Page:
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'Short stories meanwhile deserted me'

2 February 2015

'I began my writing career with short stories. I was happy to do so. Then, somewhat to my surprise, I wrote a novel, then another, and another. Short stories meanwhile deserted me - or perhaps I deserted them. I put it in that rather ashamed way because I have no sense of the short story being an inferior form only leading to novels. Both forms seem to me equally rich and viable. Much is made of their differences when actually they have a great deal in common. They are both prose fiction, they are both narrative, they both explore the human condition. A novel is a long story, a short story is a short one. I don't feel a different creature when writing one rather than the other...

It has been a joy to return, at long last, to the short story, the only difference being that with my recent stories I felt very quickly that they'd all contribute to some single whole (perhaps this was now the deserted novelist in me) indeed to a single book that came to have the title England and Other Stories, a title at once comprehensive and fraught with a sense of the elusive. A book that delivers its coherence from embracing an incoherent, shifting idea.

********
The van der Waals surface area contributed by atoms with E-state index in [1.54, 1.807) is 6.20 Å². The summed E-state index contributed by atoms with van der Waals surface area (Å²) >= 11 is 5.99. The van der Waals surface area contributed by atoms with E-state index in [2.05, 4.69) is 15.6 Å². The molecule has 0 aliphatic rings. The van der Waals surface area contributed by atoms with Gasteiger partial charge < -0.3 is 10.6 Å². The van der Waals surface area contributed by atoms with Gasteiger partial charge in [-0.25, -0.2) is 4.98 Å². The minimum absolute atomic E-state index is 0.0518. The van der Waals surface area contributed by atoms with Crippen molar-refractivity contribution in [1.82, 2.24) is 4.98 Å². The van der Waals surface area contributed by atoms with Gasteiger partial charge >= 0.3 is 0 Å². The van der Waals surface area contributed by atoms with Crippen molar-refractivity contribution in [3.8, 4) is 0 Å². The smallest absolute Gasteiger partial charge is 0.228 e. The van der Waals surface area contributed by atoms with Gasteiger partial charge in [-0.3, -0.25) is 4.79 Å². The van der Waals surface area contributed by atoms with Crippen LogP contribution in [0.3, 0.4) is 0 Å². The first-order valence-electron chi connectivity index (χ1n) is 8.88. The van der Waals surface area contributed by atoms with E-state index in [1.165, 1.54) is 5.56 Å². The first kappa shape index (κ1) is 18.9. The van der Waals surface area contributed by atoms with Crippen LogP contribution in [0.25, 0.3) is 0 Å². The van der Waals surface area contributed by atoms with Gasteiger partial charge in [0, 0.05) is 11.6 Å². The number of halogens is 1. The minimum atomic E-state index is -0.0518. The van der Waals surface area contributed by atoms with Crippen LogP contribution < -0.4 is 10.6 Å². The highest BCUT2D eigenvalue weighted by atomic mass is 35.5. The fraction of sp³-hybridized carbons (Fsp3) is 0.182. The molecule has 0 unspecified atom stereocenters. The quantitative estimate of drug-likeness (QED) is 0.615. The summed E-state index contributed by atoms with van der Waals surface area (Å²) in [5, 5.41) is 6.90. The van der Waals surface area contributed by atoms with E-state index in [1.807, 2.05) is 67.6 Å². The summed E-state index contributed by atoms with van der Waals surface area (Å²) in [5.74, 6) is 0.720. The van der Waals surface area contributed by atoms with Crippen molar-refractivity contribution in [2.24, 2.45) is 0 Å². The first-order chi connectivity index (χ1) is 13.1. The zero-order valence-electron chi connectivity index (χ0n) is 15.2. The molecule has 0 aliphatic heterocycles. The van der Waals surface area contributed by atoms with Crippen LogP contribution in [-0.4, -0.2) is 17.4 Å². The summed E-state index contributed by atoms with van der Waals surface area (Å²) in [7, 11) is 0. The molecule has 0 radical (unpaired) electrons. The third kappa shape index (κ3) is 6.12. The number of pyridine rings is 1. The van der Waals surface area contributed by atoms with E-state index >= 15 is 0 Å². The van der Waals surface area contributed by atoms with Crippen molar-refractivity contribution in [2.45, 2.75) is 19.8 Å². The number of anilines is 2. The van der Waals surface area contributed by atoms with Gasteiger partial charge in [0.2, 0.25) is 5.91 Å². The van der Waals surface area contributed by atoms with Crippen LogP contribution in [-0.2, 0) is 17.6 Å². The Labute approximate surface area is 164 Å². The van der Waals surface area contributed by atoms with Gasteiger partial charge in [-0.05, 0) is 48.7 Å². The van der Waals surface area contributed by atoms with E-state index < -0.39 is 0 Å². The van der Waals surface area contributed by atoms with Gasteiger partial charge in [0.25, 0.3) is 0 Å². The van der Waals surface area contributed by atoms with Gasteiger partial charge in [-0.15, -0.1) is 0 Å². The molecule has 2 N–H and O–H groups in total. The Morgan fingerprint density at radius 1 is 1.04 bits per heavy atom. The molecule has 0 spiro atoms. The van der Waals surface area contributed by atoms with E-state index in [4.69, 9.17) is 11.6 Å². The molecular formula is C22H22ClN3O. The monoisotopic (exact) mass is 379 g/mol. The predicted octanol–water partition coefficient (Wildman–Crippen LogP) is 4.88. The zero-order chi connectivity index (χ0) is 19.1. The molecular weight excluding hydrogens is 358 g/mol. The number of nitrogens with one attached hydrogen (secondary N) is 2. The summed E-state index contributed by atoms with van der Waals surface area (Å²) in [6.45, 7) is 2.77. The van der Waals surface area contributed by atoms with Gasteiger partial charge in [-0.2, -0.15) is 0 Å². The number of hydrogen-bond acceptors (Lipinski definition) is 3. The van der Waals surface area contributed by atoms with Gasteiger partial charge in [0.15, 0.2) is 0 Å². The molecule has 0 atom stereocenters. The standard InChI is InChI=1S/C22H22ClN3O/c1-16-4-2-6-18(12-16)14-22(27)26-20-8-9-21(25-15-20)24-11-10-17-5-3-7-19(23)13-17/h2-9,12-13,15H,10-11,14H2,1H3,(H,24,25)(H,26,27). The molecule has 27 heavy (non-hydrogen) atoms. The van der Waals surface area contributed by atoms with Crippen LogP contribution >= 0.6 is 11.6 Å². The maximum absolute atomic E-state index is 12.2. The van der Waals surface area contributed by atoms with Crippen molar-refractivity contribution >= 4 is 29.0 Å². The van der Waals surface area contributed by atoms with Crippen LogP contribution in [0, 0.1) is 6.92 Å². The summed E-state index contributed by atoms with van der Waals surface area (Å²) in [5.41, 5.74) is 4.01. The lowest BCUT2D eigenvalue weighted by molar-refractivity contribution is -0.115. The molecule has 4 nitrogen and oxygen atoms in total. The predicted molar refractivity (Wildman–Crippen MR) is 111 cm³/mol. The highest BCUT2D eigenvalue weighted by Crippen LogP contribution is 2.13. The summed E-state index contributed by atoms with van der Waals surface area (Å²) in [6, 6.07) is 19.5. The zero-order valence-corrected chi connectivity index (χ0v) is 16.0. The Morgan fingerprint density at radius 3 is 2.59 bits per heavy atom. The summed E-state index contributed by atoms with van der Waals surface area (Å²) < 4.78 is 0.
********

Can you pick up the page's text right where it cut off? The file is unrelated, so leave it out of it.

It has been a joy for many reasons, but perhaps chiefly because it has returned me to beginnings, to my beginnings, and to beginnings generally. How do you begin? What makes you begin? These are questions so big for writers that they are felt more like tinglings in the blood. There are 25 beginnings in this book. It has taken me back afresh to that sense of the enticingly ungraspable that perhaps makes all writers begin, that makes them writers in the first place. It is like being once again that travel-weary youth on the night ferry, coming into Dover at dawn and seeing before me that weird, spectral country that was nonetheless mine.'

Graham Swift, author of Last Orders and England and Other Stories in the Independent on Sunday